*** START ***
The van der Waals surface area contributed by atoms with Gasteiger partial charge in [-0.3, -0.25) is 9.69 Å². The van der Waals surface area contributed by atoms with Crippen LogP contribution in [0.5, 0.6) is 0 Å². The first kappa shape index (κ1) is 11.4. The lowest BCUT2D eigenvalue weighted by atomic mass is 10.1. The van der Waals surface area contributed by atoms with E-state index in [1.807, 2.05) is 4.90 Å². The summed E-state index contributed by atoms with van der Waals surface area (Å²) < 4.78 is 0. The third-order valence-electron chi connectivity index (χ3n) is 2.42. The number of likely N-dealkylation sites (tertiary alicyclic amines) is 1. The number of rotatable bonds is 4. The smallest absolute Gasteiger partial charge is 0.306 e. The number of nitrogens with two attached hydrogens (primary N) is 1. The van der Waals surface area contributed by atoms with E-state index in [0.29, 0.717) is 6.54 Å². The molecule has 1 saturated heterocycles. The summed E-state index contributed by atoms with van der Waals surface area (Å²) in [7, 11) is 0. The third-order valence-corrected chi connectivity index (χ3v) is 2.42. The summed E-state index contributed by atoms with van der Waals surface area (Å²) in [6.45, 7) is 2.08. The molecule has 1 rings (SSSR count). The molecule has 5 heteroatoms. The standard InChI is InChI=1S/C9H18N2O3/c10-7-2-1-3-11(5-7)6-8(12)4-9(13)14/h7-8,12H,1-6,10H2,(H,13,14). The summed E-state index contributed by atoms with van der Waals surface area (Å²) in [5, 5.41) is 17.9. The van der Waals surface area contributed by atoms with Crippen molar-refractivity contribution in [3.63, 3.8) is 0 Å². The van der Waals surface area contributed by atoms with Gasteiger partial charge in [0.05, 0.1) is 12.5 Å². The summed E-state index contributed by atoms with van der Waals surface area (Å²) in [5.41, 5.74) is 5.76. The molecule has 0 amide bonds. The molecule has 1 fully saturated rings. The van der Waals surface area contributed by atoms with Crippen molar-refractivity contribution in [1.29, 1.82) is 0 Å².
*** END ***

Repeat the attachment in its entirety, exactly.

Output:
The van der Waals surface area contributed by atoms with Gasteiger partial charge in [-0.3, -0.25) is 9.69 Å². The van der Waals surface area contributed by atoms with Crippen LogP contribution in [0.5, 0.6) is 0 Å². The first kappa shape index (κ1) is 11.4. The lowest BCUT2D eigenvalue weighted by atomic mass is 10.1. The van der Waals surface area contributed by atoms with E-state index in [1.807, 2.05) is 4.90 Å². The summed E-state index contributed by atoms with van der Waals surface area (Å²) < 4.78 is 0. The third-order valence-electron chi connectivity index (χ3n) is 2.42. The number of likely N-dealkylation sites (tertiary alicyclic amines) is 1. The number of rotatable bonds is 4. The smallest absolute Gasteiger partial charge is 0.306 e. The number of nitrogens with two attached hydrogens (primary N) is 1. The van der Waals surface area contributed by atoms with E-state index in [0.29, 0.717) is 6.54 Å². The molecule has 1 saturated heterocycles. The summed E-state index contributed by atoms with van der Waals surface area (Å²) in [7, 11) is 0. The third-order valence-corrected chi connectivity index (χ3v) is 2.42. The summed E-state index contributed by atoms with van der Waals surface area (Å²) in [6.45, 7) is 2.08. The molecule has 1 rings (SSSR count). The molecule has 5 heteroatoms. The standard InChI is InChI=1S/C9H18N2O3/c10-7-2-1-3-11(5-7)6-8(12)4-9(13)14/h7-8,12H,1-6,10H2,(H,13,14). The summed E-state index contributed by atoms with van der Waals surface area (Å²) in [5, 5.41) is 17.9. The van der Waals surface area contributed by atoms with Crippen molar-refractivity contribution in [3.63, 3.8) is 0 Å². The van der Waals surface area contributed by atoms with Gasteiger partial charge in [0.05, 0.1) is 12.5 Å². The summed E-state index contributed by atoms with van der Waals surface area (Å²) in [5.41, 5.74) is 5.76. The molecule has 0 amide bonds. The molecule has 1 fully saturated rings. The van der Waals surface area contributed by atoms with Crippen molar-refractivity contribution in [1.29, 1.82) is 0 Å².